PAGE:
Content structures range from those inherent in the content itself (e.g. chapters and sections) to relationships between different kinds of content. Delahousse highlighted the benefits of identifying these structures, the former through analysis of the content and the latter by mining knowledge from the enterprise, i.e. the content creators, editors and users.
Delahousse explained that the use of taxonomies and topic maps greatly enhanced the resource discovery capabilities of the intranet application. The direct benefit was allowing users to quickly hone in the content they need or have it filtered to their particular interests or skill levels. A further key benefit of modeling these structures separately from the actual content was that users could independently define their own content organization, e.g. to collate commonly used material. This obviously delivers a high degree of customization.
Maps and Guides
While Topic Maps certainly show a great deal of promise in enhancing the management and delivery of content, there are important human and cost factors to the use or at least deployment of Topic Maps. The success of a Topic Maps application seems predicated on the strength of the underlying model. This in turn requires high quality editorial input and subsequent domain analysis. For example, Delahousse recommended using existing efforts in producing content structure models whenever possible, but noted that these would need tailoring to individual business needs. Of necessity this will require significant input from the current creators and users of the content.
The high costs of moving to electronic, XML-based publishing have been recognized for some time. These costs become slowly amortized as more diverse publishing and business models are enabled. It seems that adopting ontology-based Semantic Web application may also incur high initial costs to solve the knotty modeling problems. Indeed, it seems likely that there is a possible revenue stream in providing these standardized ontologies as a product in their own right. This further strengthens the need for efforts like the OASIS Technical Committees and public sector efforts such as those being undertaken by the EU to define free, publicly available ontologies.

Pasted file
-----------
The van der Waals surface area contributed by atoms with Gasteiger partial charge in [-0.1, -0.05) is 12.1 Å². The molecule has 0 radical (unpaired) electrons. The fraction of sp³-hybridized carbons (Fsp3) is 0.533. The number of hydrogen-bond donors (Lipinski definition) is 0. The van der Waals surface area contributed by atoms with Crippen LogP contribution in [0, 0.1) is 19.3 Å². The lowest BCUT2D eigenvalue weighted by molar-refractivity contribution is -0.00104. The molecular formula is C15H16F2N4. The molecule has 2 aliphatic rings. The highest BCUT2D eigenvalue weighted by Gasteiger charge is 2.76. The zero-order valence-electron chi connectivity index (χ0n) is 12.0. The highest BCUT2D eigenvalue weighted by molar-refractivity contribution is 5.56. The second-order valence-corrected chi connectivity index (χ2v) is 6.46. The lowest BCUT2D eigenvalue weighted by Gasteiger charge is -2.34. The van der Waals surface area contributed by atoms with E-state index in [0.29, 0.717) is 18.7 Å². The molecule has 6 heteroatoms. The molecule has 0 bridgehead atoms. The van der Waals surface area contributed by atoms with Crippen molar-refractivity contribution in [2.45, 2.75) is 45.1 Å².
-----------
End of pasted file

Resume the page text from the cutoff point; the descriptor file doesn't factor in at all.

Also in XML-Deviant
"Separate content and presentation" is a mantra with which every XML developer is intimately familiar. It's a message that has been repeatedly delivered at numerous conferences and product demonstrations, to the point where it has now become an accepted tenet of any content management system. Yet it's a design pattern which is still most strongly associated with the delivery of textual content. But the pattern is one that can also be applied to other kinds of content publication, a message that was clearly emphasized in Benjamin Jung and John McKeown's "Adaptive Graphics" presentation at XML Europe 2002 this week.
The central theme of the presentation was the benefit of attempting to separate content and presentation elements of images to allow the delivery of adaptive or personalized graphical content. Tailoring graphical content to end user preference or need is a feature enabled by the use of SVG to describe an image. For example, it's vastly easier to alter a piece of text content in an SVG image than it is to attempt the same with a raster graphics format. This introduces the potential for on-the-fly image generation as a means to present complex data. The presentation included several compelling examples of how this functionality could be put to good use in a number of different application domains.
A key aspect to the generation of adaptive graphics is identifying the static and dynamic aspects of an image. This typically involves identifying the background elements of a image, upon which dynamic elements will be overlayed. A distinction was then drawn between two types of changes that could be applied to an image.
Qualitative changes are most often associated with altering aspects of an image for localization purposes. The example used here was that of an online comic in which the text was translated into the end users preferred language.
Quantitative changes involve changes to the actual data used to render an image and, therefore, demonstrate the greatest degree of dynamism. The examples here included entertainment maps (visualizing the locations and times of various events across a street map), weather maps, and rail planners that include current information on train times. Each example includes time sensitive data, which means that content must be tailored to the user at the time of request; and in some cases includes both a mixture of qualitative and quantitative changes.